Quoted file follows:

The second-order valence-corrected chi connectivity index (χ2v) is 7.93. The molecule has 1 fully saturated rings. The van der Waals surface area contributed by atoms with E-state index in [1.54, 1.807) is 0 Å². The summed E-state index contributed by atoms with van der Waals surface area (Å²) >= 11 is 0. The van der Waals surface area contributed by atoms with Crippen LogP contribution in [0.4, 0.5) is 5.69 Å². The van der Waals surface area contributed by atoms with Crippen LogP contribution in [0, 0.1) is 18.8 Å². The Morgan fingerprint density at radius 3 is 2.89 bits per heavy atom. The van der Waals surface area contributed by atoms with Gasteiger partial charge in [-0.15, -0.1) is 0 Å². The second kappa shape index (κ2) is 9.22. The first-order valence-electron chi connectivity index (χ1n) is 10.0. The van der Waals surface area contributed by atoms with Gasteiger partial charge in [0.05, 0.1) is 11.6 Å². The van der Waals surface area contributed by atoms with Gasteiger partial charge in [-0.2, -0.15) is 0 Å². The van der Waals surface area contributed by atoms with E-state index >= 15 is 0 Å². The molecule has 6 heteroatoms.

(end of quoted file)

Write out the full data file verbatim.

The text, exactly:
The second-order valence-corrected chi connectivity index (χ2v) is 7.93. The molecule has 1 fully saturated rings. The van der Waals surface area contributed by atoms with E-state index in [1.54, 1.807) is 0 Å². The summed E-state index contributed by atoms with van der Waals surface area (Å²) >= 11 is 0. The van der Waals surface area contributed by atoms with Crippen LogP contribution in [0.4, 0.5) is 5.69 Å². The van der Waals surface area contributed by atoms with Crippen LogP contribution in [0, 0.1) is 18.8 Å². The Morgan fingerprint density at radius 3 is 2.89 bits per heavy atom. The van der Waals surface area contributed by atoms with Gasteiger partial charge in [-0.15, -0.1) is 0 Å². The second kappa shape index (κ2) is 9.22. The first-order valence-electron chi connectivity index (χ1n) is 10.0. The van der Waals surface area contributed by atoms with Gasteiger partial charge in [0.05, 0.1) is 11.6 Å². The van der Waals surface area contributed by atoms with Gasteiger partial charge in [-0.2, -0.15) is 0 Å². The van der Waals surface area contributed by atoms with E-state index >= 15 is 0 Å². The molecule has 6 heteroatoms.